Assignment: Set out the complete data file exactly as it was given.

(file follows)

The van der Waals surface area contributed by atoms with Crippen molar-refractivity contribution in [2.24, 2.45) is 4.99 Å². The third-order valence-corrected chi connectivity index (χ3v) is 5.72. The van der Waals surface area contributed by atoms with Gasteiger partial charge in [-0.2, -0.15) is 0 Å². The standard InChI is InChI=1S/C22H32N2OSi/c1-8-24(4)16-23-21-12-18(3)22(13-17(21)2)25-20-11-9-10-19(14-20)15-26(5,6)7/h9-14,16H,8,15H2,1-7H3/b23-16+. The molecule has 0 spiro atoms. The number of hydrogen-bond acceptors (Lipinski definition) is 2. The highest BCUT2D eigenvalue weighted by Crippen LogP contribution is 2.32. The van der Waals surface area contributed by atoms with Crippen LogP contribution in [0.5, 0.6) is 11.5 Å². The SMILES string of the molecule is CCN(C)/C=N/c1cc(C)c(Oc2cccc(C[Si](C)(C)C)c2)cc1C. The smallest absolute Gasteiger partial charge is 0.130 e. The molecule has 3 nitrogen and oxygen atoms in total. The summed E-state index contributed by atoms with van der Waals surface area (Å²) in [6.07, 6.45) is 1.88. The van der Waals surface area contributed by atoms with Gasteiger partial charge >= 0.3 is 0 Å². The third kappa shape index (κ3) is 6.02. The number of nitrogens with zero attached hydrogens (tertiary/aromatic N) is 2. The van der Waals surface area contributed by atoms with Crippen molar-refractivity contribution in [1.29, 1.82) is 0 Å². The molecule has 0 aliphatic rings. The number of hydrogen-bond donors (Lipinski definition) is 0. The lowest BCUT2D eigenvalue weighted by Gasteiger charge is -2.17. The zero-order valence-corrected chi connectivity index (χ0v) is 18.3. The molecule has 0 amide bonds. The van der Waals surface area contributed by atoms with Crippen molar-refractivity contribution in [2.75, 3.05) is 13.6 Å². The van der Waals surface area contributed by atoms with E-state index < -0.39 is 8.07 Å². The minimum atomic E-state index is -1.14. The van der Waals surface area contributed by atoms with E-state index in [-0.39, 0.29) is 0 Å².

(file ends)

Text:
The van der Waals surface area contributed by atoms with Crippen molar-refractivity contribution in [2.24, 2.45) is 4.99 Å². The third-order valence-corrected chi connectivity index (χ3v) is 5.72. The van der Waals surface area contributed by atoms with Gasteiger partial charge in [-0.2, -0.15) is 0 Å². The standard InChI is InChI=1S/C22H32N2OSi/c1-8-24(4)16-23-21-12-18(3)22(13-17(21)2)25-20-11-9-10-19(14-20)15-26(5,6)7/h9-14,16H,8,15H2,1-7H3/b23-16+. The molecule has 0 spiro atoms. The number of hydrogen-bond acceptors (Lipinski definition) is 2. The highest BCUT2D eigenvalue weighted by Crippen LogP contribution is 2.32. The van der Waals surface area contributed by atoms with Crippen LogP contribution in [0.5, 0.6) is 11.5 Å². The SMILES string of the molecule is CCN(C)/C=N/c1cc(C)c(Oc2cccc(C[Si](C)(C)C)c2)cc1C. The smallest absolute Gasteiger partial charge is 0.130 e. The molecule has 3 nitrogen and oxygen atoms in total. The summed E-state index contributed by atoms with van der Waals surface area (Å²) in [6.07, 6.45) is 1.88. The van der Waals surface area contributed by atoms with Gasteiger partial charge >= 0.3 is 0 Å². The third kappa shape index (κ3) is 6.02. The number of nitrogens with zero attached hydrogens (tertiary/aromatic N) is 2. The van der Waals surface area contributed by atoms with Crippen molar-refractivity contribution in [1.29, 1.82) is 0 Å². The molecule has 0 aliphatic rings. The number of hydrogen-bond donors (Lipinski definition) is 0. The lowest BCUT2D eigenvalue weighted by Gasteiger charge is -2.17. The zero-order valence-corrected chi connectivity index (χ0v) is 18.3. The molecule has 0 amide bonds. The van der Waals surface area contributed by atoms with Crippen molar-refractivity contribution in [2.75, 3.05) is 13.6 Å². The van der Waals surface area contributed by atoms with E-state index < -0.39 is 8.07 Å². The minimum atomic E-state index is -1.14. The van der Waals surface area contributed by atoms with E-state index in [-0.39, 0.29) is 0 Å².